Jack leads an ESOL Bible study for new immigrants interested in Christianity. He is aware that most of his class will not attend if there are unvaccinated people present. Therefore, he also favours vaccine certification for church.
Let’s say Syntyche is an anti-vaccination church member who strongly believes that the vaccine’s safety has not yet been adequately proven and that every church member whether vaccinated or not should be able to meet together provided suitable precautions are taken. There are others in the church who share Syntyche’s open to everyone stance but for different reasons.
Mary has been bringing her non-Christian neighbour Sally and her two pre-school children to mainly music and to church. Her neighbour is strongly opposed to vaccination and will not be able to attend mainly music or church if vaccine certification is required. Sally is unlikely to participate in online church, therefore Mary favours church remaining open to everyone.
Jack is the church pastor with strong theological convictions about the inclusiveness of church for everyone regardless of their differences including their vaccination status. He therefore opposes any form of segregation between who can or cannot attend church.
Frank and Sarah have a teenage daughter who does not want to be forced into vaccination before she is ready to decide for herself. Frank and Sarah highly value attending church together as a family. Even though they are vaccinated themselves, they are in favour of church remaining open to everyone so that they can continue attending church with their unvaccinated daughter.
Although there are two opposing factions of people—pro-vaccine certification versus open to everyone, yet there are many reasons why people have taken either stance.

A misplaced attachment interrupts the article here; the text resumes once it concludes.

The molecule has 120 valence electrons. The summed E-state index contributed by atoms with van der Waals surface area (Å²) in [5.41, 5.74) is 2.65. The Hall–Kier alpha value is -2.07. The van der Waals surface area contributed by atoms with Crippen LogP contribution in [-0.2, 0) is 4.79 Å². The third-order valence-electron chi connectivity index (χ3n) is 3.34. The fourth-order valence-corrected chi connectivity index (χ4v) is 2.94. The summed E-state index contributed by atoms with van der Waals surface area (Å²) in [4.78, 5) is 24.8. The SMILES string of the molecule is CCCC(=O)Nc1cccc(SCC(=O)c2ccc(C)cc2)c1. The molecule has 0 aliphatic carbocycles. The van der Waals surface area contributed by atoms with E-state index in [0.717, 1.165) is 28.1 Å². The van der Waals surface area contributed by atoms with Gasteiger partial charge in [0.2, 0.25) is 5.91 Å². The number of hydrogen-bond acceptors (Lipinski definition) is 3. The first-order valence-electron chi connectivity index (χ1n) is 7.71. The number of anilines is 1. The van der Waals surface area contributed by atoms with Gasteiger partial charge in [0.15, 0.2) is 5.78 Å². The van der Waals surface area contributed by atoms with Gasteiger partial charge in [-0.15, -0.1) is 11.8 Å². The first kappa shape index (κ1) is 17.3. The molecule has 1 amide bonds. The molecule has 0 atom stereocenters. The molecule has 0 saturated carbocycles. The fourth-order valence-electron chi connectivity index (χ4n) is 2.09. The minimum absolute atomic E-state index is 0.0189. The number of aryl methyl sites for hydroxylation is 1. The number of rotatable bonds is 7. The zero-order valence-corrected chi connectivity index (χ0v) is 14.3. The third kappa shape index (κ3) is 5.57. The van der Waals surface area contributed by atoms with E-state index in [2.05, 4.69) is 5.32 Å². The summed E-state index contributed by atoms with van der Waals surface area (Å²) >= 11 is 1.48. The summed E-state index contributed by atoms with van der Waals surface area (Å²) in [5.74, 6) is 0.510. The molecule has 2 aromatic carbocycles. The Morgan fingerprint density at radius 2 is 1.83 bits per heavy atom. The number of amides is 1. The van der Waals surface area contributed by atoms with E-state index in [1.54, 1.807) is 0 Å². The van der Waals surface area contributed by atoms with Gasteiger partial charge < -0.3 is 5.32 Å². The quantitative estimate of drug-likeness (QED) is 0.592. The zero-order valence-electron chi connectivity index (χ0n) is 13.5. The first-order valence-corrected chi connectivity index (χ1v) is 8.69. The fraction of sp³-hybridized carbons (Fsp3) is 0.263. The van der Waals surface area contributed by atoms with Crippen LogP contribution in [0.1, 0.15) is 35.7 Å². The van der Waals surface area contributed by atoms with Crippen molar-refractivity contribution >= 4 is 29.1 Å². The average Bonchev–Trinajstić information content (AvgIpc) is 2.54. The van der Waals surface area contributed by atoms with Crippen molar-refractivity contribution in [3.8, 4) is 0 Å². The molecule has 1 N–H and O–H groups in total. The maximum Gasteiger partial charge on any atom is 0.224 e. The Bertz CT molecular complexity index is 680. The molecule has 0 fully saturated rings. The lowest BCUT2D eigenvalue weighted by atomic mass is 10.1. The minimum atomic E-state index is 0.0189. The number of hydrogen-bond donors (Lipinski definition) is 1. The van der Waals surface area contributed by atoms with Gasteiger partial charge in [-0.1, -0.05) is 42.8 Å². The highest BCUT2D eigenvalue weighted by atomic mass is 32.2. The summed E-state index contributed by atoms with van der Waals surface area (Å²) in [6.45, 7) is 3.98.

How might cross-shaped unity be attained in response to the vaccination certification debate? The gospel hymn describes the faithful obedience of Jesus in his death on the cross. Likewise, cross-shaped unity involves mutually practicing faithful obedience to God when resolving a conflict.
- Both factions can practice faithful obedience by praying for a unified outcome, by endeavouring to listen and understand each other’s point of view, and by speaking and acting gently with each one another (4:5-6).
The gospel hymn describes the self-giving love of Jesus in giving up his position of equality with God to become a human servant. Likewise, cross-shaped unity involves practicing mutual self-giving love for each other.
- For the Euodia (vaccine certified) faction—this might involve deciding that although I am a vaccinated church member and have the right under the traffic light framework to exclude non-vaccinated members from church gatherings—yet I will give up my right to exclude out of concern for the unity of church.
- For the Syntyche (open to everyone) camp—this might involve deciding that although I am an unvaccinated church member and have the constitutional right of meeting for church regardless of my vaccination status—yet I will give up my right to gather out of concern for the health of others.
Acting out of self-giving love for the other rather than out of what I want for myself—offers the possibility of resolving the disagreement in a manner that unifies rather than divides the church.
The gospel hymn also describes God’s power acting through the weakness of Jesus’ death. Likewise, cross-shaped unity involves allowing God’s power to work through weakness.